“It’s the dawn of a new era for whales and dolphins.” That’s the message of a media release announcing the launch of a new organization, The Whale Sanctuary Project, whose mission is to create seaside sanctuaries for whales and dolphins.
And calling it a “new day” is no exaggeration. As public opinion has moved toward bringing an end to keeping cognitively and socially complex animals in captivity, great apes and elephants are already being retired from several circuses, zoos and laboratories, and are being placed in the much larger and more natural environments of sanctuaries. (Thanks to the outstanding work of the Nonhuman Rights Project, 25 more chimpanzees are about to be moved from a laboratory to a sanctuary, including the famous Hercules and Leo from one of the NhRP’s lawsuits in New York.)
Similar initiatives on behalf of whales and dolphins, however, are stalled, primarily because there’s still nowhere for them to go.
The Whale Sanctuary Project (WSP) is setting out to change this. And with generous funding from Munchkin, Inc., the well-known baby product company, the search is already on for an ideal site for the first such sanctuary.
It’s a dream team of all the key people needed to bring this vision to reality.
I’ll be writing more about this in the days and weeks to come. But I’m closely involved in the work of the WSP, and it’s been a very busy week here. So I’ll just refer you now to the new organization’s website at www.whalesanctuaryproject.org.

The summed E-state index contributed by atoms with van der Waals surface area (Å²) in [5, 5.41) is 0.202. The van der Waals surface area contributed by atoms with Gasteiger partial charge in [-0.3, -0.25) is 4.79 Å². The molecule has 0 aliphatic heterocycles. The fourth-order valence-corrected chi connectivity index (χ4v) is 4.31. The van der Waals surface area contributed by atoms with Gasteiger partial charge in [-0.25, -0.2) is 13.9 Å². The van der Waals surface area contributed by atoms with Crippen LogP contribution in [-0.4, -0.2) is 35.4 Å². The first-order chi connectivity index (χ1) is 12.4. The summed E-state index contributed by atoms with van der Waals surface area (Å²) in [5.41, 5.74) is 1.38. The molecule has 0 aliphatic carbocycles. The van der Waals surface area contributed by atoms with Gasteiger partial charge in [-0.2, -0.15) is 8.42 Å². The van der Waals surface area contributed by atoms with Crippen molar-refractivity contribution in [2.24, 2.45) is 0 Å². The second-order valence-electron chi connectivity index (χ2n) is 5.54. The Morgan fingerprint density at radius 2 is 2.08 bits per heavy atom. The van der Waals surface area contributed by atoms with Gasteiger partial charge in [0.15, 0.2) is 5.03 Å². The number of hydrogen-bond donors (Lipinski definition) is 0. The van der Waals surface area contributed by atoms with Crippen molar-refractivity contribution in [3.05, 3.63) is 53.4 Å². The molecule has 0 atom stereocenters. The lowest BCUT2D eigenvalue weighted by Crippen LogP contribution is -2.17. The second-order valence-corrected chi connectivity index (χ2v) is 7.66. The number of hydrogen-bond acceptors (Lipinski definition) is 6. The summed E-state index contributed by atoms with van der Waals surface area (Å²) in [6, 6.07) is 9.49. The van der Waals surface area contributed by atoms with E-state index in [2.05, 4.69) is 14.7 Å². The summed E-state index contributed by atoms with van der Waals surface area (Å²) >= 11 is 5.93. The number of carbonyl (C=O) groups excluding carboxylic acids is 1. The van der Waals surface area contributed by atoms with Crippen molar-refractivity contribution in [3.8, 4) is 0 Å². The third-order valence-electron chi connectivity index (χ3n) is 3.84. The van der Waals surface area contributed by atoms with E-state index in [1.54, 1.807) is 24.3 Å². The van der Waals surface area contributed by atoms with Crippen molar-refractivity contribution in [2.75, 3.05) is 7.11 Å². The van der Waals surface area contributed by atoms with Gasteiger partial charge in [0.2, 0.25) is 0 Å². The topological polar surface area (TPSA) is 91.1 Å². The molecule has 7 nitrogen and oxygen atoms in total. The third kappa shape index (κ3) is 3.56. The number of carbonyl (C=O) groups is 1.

So, check out today’s news release, and be sure to browse through the bios of the Board, the Advisory Board, and Staff members. It’s a dream team of all the key people needed to bring this vision to reality. They represent some of the world’s most experienced scientists, clinicians, engineers, attorneys, business experts, and marine animal advocates. And they include biologists, wildlife veterinarians, zoologists, university researchers and former trainers from marine animal parks.
The next stage of the project, over the rest of this year, will be to survey hundreds of possible coves, bays and inlets , mostly in Washington State and British Columbia on the West Coast, and Maine, Nova Scotia and Newfoundland on the East Coast, and to narrow the list down to a handful that will need very detailed, on-site surveys. At the same time, we’ll be preparing an overall strategic and operational plan for the construction of the first sanctuary and the transportation and continuing care of the animals who go to live there.
We understand, of course, that companies like SeaWorld are not yet entertaining the idea of retiring cetaceans (whales, dolphins and porpoises) from their shows. But then again, only a few months ago they were not entertaining the idea of putting a stop to breeding them. Soon it will be time for them to take the next step. Build it, as the saying goes, and they will come.